Metal Musicians We Lost Too Soon

Metal Musicians We Lost Too Soon
Dimebag Darrell: April Ashford-Forsythe (CC BY 2.0, Wikipedia)/ Joey Jordison w/ Shawn Crahan: Stuart Sevastos (CC BY 2.0, Wikipedia)/ Jill Janus: Stefan Brending, https://creativecommons.org/licenses/by-sa/3.0/de/legalcode, Creative Commons CC-by-sa-3.0 de, Huntress-Rock im Park 2014 (Wikipedia)/ Chuck Schuldiner: Griffyguy (Wikipedia)
Published on:

*Editor’s note* – this article has (unfortunately) been updated since its original publish date in order to pay tribute to additional members of our community who have tragically also passed away in recent times.

 

When an artist dies, it’s always a tragedy, for both their loved ones and their fans. But when an artist dies young, or before they were able to fulfill an important chapter of their career, it’s especially crushing. Nothing is as terrible as ‘What might have been,’ and often when a musician dies, that’s what we’re all left with: a cloud of possibilities, questions, and unused potential that feels all the more traumatic because we’ll never see them come to fruition.

Today would’ve been the 54th birthday of “Dimebag” Darrell Abbot, guitarist of Texas metal legends Pantera. While Dimebag’s death alone is lamentable, it has also become a symbol for all of those artists in heavy metal who we’ve lost too soon. Dime’s youthful spirit, and the circumstances of his passing, now stand to remind us of every song we’ll never hear by musicians who the metal world lost before their time.

Here are many of the metal musicians we lost too soon…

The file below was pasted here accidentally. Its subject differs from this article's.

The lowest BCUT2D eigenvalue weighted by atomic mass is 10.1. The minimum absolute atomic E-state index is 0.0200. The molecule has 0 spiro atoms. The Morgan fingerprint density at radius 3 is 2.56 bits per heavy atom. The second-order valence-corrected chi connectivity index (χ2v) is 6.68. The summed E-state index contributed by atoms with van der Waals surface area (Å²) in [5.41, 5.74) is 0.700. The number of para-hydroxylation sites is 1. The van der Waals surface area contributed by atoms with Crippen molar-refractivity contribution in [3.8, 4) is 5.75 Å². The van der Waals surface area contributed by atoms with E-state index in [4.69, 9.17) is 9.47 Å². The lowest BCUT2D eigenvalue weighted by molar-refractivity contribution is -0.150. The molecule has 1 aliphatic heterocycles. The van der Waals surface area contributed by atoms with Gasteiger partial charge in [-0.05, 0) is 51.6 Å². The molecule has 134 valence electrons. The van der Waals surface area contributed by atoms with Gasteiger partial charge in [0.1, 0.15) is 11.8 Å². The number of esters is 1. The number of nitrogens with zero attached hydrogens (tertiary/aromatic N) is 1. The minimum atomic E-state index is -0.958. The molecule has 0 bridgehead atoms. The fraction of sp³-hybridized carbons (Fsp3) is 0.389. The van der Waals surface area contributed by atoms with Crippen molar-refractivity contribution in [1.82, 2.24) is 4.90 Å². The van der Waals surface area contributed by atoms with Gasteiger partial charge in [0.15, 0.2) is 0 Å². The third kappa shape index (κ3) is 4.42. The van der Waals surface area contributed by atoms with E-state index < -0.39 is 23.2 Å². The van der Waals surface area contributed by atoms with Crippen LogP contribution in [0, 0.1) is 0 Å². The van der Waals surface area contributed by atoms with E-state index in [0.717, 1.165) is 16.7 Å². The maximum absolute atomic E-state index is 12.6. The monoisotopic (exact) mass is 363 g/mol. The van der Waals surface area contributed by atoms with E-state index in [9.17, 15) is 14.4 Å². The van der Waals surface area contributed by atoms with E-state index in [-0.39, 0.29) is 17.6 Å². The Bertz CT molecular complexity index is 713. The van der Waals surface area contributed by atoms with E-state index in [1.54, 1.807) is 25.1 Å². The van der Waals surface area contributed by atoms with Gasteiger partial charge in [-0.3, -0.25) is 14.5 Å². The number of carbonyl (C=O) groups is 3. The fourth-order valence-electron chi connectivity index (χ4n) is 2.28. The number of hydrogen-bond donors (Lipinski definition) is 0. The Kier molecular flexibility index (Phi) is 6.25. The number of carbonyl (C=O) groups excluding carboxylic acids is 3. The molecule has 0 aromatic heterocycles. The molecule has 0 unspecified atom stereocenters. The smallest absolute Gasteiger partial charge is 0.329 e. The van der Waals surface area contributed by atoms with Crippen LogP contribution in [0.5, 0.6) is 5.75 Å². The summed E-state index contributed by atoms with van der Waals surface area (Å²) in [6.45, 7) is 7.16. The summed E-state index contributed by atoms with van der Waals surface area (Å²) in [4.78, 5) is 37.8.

Dimebag Darrell (Pantera, Damageplan)

Among the artists on this list, Darrell is certainly a senior member, having risen to fame and toured extensively with groove metallers Pantera. But Dime was assassinated two years short of his 40th birthday, and at the beginning of a new chapter in his career. More than anything, his death left fans with so many questions — could Damageplan rise to greater fame? Would Pantera ever reunite? — that would never be answered. We miss him still.

Mitch Lucker (Suicide Silence)

Not only did Mitch Lucker’s untimely death come at the height of his band’s initial wave of fame, but it also occurred as the genre he helped create began coming into its own. The Suicide Silence frontman died in a motorcycle accident a little over a year after the band’s highly-anticipated album The Black Crown hit the shelves. That Lucker’s band was on such a steady ascent makes his death terrible; that he was only 28 and a father makes it absolutely devastating.

Riley Gayle (Power Trip)

Riley’s incredibly tragic passing came at a time when Power Trip was right on the brink of exploding in popularity. Their full length ‘Nightmare Logic’ was an indisputable instant classic that was able to reach across the generational aisle of aggressive music fans. Young hardcore kids loved them just as much as jaded metal fans in their 50’s.

If you’re looking for visual proof of this band’s power in a live setting, check out their 2016 appearance at This Is Hardcore. “Soul Sacrifice” hadn’t even been released yet, yet an entire room lost their minds to it.

Cliff Burton (Metallica)

Of all of the young talents lost to the world of heavy metal, none will sting quite as much as that of Cliff Burton, Metallica’s bassist who died in a bus accident in Sweden during the band’s 1986 tour. Everything about Cliff’s death sucks — he was the laid-back punk of the band, they were on tour supporting their monumental album Master of Puppets, his death threw the remaining members into a mire of PTSD that it took them years to escape. While every young musician’s death is a huge loss, Cliff’s will always be especially difficult for the metal world.

Jill Janus (Huntress)

What were especially difficult about the death of Huntress vocalist Jill Janus were the events leading up to it. In 2015, Janus posted a cryptic message to the band’s Facebook announcing what read like either her departure or Huntress’ dissolution. It was later revealed that she’d been dealing with severe mental health issues. Then, three years later, Jill committed suicide. Her death leaves behind not only a catalog of bitching heavy metal anthems, but a reminder to those dealing with their mental health that they ought to seek help, and are not alone.